The impact of the pandemic’s push to Video Interpreting

4 February 2021

My site  selectively lists BSL interpreters working in Greater London. I wanted to know how the COVID pandemic was affecting them. Having retired from interpreting in 2016, and now with the pandemic, meant I was even more detached from the world of interpreting, so I decided to create a short survey to get a snapshot of how interpreters were getting on. This was not an academic piece of research! Their responses raised many more questions and observations in my mind, particularly about video interpreting, because there has been such a major shift in this direction.

I asked how much of their current interpreting was done remotely via video. 87% are doing more than 75% of their work by video. Access to Work seems to have moved almost entirely to video interpreting (VI).  The shift to VI has been unavoidable, but it isn’t always welcomed.

I asked what percentage of their work would they prefer to be VI. 17% would prefer to do 75% or more VI. 59% would prefer to do 50% VI. 24% would prefer 25% or less VI.

Here are  my thoughts:

  • VI challenges receptive abilities and is cognitively tiring. Is it reasonable to do VI all day? Children and home circumstances may hamper the ability to do some video assignments
  • Interpreters are currently doing more VI than they would wish, but 75% of interpreters would still want to do more than 50% remotely. Less travel time has enabled more flexible working times and reduced some stresses.
  • Platforms like Zoom and Teams have been playing catch-up to suit the needs of interpreted events. True co-working, in which interpreters support each other to deliver the best interpreting online, is still rare
  • How much can interpreters take care of themselves, mentally and physically, when it’s hard to assert your needs remotely? Would I have ever wanted to be an interpreter if I couldn’t interact in person with my clients and co-workers? For me, it was a big part of what made interpreting such a great job!
  • VI enables the more efficient deployment of interpreting resources, cutting out travel costs
  • VI has given deaf consumers access to a wider pool of high quality interpreting, no longer restricted to local interpreters. That has implications for my site – should I open up the VI domain to interpreters from across the UK?
  • Most Access to Work clients migrated smoothly across to video. This has worked well if interpreters have established relationships with clients, but what about interpreters who have to start interpreting with a new face from cold?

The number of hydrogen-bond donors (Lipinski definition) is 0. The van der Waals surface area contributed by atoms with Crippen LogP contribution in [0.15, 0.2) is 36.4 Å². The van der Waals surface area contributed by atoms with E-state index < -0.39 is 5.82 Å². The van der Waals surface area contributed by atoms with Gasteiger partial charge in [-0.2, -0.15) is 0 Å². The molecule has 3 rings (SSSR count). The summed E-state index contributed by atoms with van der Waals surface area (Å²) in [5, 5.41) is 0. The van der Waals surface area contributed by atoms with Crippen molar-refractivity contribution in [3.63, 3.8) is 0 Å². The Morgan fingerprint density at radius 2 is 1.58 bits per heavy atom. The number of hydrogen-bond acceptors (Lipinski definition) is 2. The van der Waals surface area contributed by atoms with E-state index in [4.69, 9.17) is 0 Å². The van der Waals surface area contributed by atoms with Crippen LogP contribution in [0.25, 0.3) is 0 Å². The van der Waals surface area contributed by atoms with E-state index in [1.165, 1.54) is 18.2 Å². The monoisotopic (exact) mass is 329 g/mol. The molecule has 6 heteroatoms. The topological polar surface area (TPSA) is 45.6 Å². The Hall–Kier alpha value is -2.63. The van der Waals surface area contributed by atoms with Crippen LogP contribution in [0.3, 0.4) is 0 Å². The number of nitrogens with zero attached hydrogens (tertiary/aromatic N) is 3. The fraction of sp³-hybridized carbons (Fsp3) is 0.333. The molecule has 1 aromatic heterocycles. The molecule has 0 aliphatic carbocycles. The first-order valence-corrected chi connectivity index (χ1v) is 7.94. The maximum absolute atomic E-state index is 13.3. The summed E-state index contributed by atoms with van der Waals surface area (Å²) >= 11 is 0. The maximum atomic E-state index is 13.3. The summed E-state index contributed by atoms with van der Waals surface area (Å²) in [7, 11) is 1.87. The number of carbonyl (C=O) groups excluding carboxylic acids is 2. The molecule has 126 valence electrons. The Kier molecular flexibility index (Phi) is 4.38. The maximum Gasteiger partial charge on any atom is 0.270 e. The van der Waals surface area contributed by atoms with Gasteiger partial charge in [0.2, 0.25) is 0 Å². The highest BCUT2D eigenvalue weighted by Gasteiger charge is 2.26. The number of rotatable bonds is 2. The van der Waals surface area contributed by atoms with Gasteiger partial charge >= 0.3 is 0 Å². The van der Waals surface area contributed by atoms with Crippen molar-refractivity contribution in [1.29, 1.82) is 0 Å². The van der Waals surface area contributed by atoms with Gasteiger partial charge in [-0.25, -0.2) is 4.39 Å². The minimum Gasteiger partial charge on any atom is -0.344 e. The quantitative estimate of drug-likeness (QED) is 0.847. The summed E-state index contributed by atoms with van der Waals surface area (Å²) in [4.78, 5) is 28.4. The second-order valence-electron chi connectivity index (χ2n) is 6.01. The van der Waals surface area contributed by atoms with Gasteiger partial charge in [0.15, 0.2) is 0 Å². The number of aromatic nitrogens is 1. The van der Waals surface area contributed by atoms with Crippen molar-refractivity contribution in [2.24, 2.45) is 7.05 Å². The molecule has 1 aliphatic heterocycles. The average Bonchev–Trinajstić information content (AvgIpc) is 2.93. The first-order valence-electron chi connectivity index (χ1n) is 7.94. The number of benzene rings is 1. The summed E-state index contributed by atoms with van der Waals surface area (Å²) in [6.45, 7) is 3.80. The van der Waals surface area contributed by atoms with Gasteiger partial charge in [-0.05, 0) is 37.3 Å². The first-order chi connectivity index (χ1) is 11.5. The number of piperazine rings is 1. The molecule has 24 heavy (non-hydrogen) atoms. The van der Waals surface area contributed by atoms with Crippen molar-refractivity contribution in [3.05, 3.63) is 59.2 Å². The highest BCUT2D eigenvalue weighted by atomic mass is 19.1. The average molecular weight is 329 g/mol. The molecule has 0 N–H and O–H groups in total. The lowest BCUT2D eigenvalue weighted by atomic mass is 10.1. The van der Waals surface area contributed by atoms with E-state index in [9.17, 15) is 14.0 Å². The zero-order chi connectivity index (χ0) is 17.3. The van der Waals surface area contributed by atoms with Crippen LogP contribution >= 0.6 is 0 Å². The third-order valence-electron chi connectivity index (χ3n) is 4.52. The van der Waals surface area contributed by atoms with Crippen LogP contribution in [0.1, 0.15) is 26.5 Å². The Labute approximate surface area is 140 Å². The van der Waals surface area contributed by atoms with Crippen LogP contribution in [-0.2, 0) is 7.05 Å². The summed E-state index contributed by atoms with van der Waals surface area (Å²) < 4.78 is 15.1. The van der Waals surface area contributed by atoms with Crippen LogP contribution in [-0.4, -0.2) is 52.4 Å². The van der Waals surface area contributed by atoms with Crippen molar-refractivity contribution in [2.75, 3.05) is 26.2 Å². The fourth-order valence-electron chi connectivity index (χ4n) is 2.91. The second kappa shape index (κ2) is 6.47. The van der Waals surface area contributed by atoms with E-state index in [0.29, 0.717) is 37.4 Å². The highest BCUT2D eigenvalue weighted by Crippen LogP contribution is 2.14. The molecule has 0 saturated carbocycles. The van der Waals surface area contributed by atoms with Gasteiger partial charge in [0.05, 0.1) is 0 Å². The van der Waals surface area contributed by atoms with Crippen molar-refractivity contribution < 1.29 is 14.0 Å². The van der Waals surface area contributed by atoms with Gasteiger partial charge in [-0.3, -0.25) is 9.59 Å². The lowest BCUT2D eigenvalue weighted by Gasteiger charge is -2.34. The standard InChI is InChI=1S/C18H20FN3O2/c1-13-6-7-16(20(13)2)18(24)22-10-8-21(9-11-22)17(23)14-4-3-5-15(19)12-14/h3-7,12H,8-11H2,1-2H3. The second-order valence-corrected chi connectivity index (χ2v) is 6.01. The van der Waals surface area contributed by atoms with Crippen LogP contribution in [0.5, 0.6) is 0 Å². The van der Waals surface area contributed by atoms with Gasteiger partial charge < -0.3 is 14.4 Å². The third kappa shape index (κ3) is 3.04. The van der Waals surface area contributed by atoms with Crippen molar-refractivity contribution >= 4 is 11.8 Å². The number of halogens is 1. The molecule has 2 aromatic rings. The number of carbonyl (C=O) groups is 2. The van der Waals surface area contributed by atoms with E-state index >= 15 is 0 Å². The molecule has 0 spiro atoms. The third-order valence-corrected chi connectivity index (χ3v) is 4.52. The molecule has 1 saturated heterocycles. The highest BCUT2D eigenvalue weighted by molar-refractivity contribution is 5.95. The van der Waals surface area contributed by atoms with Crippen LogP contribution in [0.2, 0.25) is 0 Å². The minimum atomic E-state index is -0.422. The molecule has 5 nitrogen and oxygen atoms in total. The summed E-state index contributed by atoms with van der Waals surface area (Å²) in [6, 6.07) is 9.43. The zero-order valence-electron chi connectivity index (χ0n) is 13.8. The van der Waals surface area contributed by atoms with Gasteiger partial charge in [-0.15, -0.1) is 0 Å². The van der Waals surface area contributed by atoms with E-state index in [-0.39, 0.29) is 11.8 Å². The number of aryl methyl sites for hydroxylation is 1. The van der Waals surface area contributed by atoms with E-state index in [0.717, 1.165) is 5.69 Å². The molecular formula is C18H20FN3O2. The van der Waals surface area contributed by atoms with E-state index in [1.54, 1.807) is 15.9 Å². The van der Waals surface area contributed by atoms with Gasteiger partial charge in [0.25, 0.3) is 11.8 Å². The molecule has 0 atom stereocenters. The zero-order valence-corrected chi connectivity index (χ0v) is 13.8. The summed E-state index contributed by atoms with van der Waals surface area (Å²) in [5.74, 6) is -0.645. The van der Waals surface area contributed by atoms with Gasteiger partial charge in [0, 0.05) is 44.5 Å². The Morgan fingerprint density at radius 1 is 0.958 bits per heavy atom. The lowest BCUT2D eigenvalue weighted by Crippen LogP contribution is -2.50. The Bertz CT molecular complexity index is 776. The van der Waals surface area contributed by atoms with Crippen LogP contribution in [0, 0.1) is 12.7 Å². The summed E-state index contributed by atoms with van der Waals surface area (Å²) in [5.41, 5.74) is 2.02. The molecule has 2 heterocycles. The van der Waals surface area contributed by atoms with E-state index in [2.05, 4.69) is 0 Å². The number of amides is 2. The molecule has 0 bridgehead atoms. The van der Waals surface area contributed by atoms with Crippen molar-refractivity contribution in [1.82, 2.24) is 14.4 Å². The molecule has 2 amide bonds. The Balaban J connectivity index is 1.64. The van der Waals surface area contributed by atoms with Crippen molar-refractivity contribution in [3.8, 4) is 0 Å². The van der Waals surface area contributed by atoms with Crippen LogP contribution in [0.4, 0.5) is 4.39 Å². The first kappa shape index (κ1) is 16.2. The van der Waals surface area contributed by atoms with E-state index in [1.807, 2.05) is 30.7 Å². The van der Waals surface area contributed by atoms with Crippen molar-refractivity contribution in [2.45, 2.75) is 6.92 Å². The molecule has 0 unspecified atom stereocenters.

• Can interpreting roll-back from the current preponderance of VI, irrespective of best practice, or deaf people’s and interpreters’ desires?
  • Who decides whether a deaf client gets face to face or VI? With ever-tighter budgets consequential from the economic fallout from the current pandemic and Brexit, isn’t the pressure going towards VI, even when it’s inappropriate, e.g. in further education
  • Interpreters have had to invest in better equipment and facilities, and home utility bills are much higher because of home working
  • It’s all very well expecting interpreters to have high quality equipment. facilities, and privacy, but what about deaf consumers? My observation of the recent BDA AGM, for example, shows how some deaf consumers are communicating with poor lighting, poor framing, slow broadband, sub-optimal devices, other distracting people in the room, etc – all of which adds to the stress of VI
  • There is a fear that agencies and others may undercut fees by using interpreters with inferior kit and facilities
  • There is a lack of NRCPD guidance on standards of equipment, facilities, privacy, etc
  • How will new and less-experienced interpreters be inducted into VI, previously thought to be the preserve of experienced interpreters?
  • How will the education and assessment of interpreters respond to the dominance of VI?
  • How will new interpreters finance equipment for high quality equipment and facilities for VI? If they’re living in shared flats, for example, how do they ensure privacy?
  • Will AtW and other organisations continue to pay for down-time during video interpreting?
  • Will new fee structures emerge? Charging by the minutes or hour, rather than half-days?
  • How will the low-key entry into the UK market of an American VRS company like Sorenson, impact on fees and working practices?
  • The recording of interpreting has emerged as a point of friction. Is this being done covertly? What use is being made of recordings? What’s the rationale for charging more if VI is being recorded? I’m told that some interpreters and agencies are charging outrageous “performance” fees

So … lots of observations and questions! But for me, the most urgent is the need for NRCPD to establish guidelines on video interpreting standards (for both interpreters and consumers), covering equipment, privacy, competence, etc – in consultation with the interpreting professionals and consumers who are actually using VI.